Our circular economy event, focused on the future of agriculture and food, highlighted the importance of technological innovation, as well as an anticipated shift to strengthen the connections between agriculture and society. That said, the idealistic visions for the future differed in one major way – who or what will take care of food production.

Starting the morning with French press coffee and pastries is always a good idea. We here at Impact Hub Basel like good ideas and having fun, so we followed the introductory presentation to our event with a word association game. The game revolved around food and agricultural system optimization, in a socially focused way. Insights gained, involved increased transparency, greater consumer awareness, localization, and a more integrated use of technology. Mixing agricultural developments with social and cultural themes lead to enthusiastic conversations, even before the second cup of coffee.

The event continued with a discussion of the results before breaking into teams – one to discuss the future of agriculture, the other for that of food. The first few minutes were spent brainstorming, then straight into a deep dive on how an ideal world could look in 2050. The goal of the session was to create a storyline explaining how this future is run and give some insight as to how society developed to reach that point.

In the agriculture track, a society where individual involvement in food production is replaced with technological advances, like robots and artificial intelligence, was generated. These advances would give way to polyculture (multiple crops grown in the same space), autonomous food delivery, and smart fridges. Systems determining the availability of certain foods in the short-, medium-, and long-term would be able to distribute resources most effectively and efficiently. As well, technological involvement in food preparation would change the working culture, therefore allowing more time for individuals to build relationships with their community, or do other, more impactful, social tasks.

Moving to the food track, a similar society was built – the traditional 9 to 5 job culture would be replaced with universal basic income. Differently to the agriculture track though, people would spend around a third of their resources (time, education, finances) directly in food production. Communities would have shared gardens, collaborate with each other in food preparation and distribution, and engage heavily in local social media. Technology would be used to supplement the nutritional component of food (through smart watches giving micro and macro nutrient levels), as well as 3D printing. And with all these features, a storyline was written.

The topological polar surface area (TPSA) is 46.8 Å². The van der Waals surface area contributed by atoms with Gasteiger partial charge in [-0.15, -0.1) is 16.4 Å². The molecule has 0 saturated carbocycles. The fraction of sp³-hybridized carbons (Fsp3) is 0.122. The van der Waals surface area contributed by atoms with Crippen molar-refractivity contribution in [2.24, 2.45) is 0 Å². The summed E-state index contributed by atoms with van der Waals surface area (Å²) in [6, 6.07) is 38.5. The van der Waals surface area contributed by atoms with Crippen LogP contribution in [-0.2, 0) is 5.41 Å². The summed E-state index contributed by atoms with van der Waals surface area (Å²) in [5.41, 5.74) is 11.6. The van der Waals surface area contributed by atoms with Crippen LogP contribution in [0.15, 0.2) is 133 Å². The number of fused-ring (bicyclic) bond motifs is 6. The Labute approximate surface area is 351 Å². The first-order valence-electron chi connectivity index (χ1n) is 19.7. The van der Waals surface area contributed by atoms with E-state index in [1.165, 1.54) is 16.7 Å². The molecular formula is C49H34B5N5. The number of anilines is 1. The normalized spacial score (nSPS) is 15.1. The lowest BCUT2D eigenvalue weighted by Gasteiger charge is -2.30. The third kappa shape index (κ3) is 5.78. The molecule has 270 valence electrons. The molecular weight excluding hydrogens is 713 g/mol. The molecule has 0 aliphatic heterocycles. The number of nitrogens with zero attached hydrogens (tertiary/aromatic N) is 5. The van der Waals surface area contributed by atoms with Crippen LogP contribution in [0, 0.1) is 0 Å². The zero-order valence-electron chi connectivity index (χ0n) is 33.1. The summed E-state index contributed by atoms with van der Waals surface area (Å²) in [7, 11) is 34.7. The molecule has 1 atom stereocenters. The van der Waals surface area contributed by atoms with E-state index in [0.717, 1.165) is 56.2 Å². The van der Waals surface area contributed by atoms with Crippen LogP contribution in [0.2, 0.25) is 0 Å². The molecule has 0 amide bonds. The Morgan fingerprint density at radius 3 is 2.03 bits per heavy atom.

When the groups merged again for final presentations and discussions, a few key learnings were apparent. The importance of identifying the existing food and agricultural structures in Switzerland, as well as short-term developments, was emphasized, before potential long-term plans could be explored. Changing society’s approach to working and improving the work-life balance was also highlighted. Reducing food waste, as well as greater awareness of the food cycle, and its issues, was stressed. Lastly, attention was drawn to a more integrative connection between technology and society, under the guise of “co-living.” Our in-house design expert created and presented some inspiring visualizations relating to these topics. The event ended with a wonderful apero lunch, and a new outlook to the future of food and agriculture.

Thank you to everyone who participated in our session – we can’t wait to see you at future Circular Economy events! And until then, happy farming and/or eating!

Caroline Steiblin

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